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IN SEARCH OF THE WORST RULES IN GOLF

We have asked the question “What is the worst rule in golf” in our “Topics” section and a few of our readers and contributors have emailed us their thoughts. I still want to hear from many others on this subject so let us know your opinions. Knowing and understanding the rules of golf might be the most difficult part of golf to learn. Hitting balls, taking lessons, practicing your putting is really fun, but, sitting and reading about the rules is something most golfers just don't find time to do. I think the TV networks have done a pretty good job helping to explain rules and the decisions on rules in their short segments during tournament telecasts and many golfers will find themselves playing from time to time with a stickler on the rules. This is how I learned the rules, from a stickler. So let's examine the input from our three email participants.

Al Tompkins of Taylors , South Carolina , a finleyongolf.com contributor (see his article, “A Game of Civility”) has considerable experience with the game of golf as an active participant and formerly as a PGA tournament coordinator. Just recently he had a particular on course experience for the first time. He had previously seen the touring pros encounter this situation and he obviously got a little warm under the collar when it happened to him. Al offered the following:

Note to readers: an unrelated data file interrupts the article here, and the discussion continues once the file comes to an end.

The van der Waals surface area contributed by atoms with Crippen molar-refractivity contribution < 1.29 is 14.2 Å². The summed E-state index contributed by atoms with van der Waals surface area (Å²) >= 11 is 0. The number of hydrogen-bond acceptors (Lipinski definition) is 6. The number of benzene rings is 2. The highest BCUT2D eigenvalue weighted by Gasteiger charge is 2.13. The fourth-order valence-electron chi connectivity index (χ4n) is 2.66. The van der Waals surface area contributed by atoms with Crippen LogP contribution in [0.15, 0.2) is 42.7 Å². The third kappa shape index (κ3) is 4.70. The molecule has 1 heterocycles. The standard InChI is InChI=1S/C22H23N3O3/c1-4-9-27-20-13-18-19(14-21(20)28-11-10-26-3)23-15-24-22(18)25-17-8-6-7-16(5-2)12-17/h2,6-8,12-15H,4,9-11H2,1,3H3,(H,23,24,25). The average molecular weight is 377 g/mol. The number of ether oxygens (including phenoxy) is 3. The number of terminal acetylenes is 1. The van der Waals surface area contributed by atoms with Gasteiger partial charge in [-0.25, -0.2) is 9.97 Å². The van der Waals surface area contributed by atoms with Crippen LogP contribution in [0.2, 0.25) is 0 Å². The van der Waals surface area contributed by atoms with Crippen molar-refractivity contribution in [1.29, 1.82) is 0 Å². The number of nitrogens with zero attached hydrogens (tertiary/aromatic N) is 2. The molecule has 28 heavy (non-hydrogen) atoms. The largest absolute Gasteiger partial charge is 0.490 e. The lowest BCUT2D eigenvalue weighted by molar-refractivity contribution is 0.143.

I knew the rule was there. I even read it several times while really looking for another rule. I've imagined touring pros thinking nasty thoughts while looking down and contemplating their situation. I've even lip read a few. But, I never thought too much of it. Why… simply because in my 40+ years of playing golf my ball had never landed in a fairway divot…until last week.

 

I hit a drive of about 230 yards to the left center of the fairway, just where I aimed it (I love target golf). When I arrived at my ball, I not only saw that it had found a divot, but it was also sitting on top of a one-inch pile of sand that had been left there by a earlier player with an over exuberant sand can. Or maybe it was a member of the grounds crew, who knows.

 

I had hit, what was for me a perfect drive, in my own fairway, and now I had to hit my second shot, out of a mini-bunker. Not fair! Yeah, I know about the rub of the green and all that, but a divot, filled or not, is not fairway, it's really ground under repair . When there is regulated ground under repair, it is so designated, and you can drop one club length, no nearer the hole. You can do it around a burrowing animal hole (as an aside I used to play with friends, when I lived in Virginia, who found burrowing animals everywhere…you would have thought it was an epidemic or an invasion of furry rodents).

 

In my opinion, if your ball lands, in your own fairway (not “through the green”) and it lands in a divot, filled with sand or au natural, the rules should treat it as ground under repair. Drop within one club length or one score card length or directly adjacent to the divot, whatever, no nearer the hole .

I am a believer in the rules of golf and try to play by them (I even called a double hit on myself last week which no one saw). But in the future, if I land in a divot in my own fairway, I may claim a very local rule, D.U.R. (Divot Under Repair).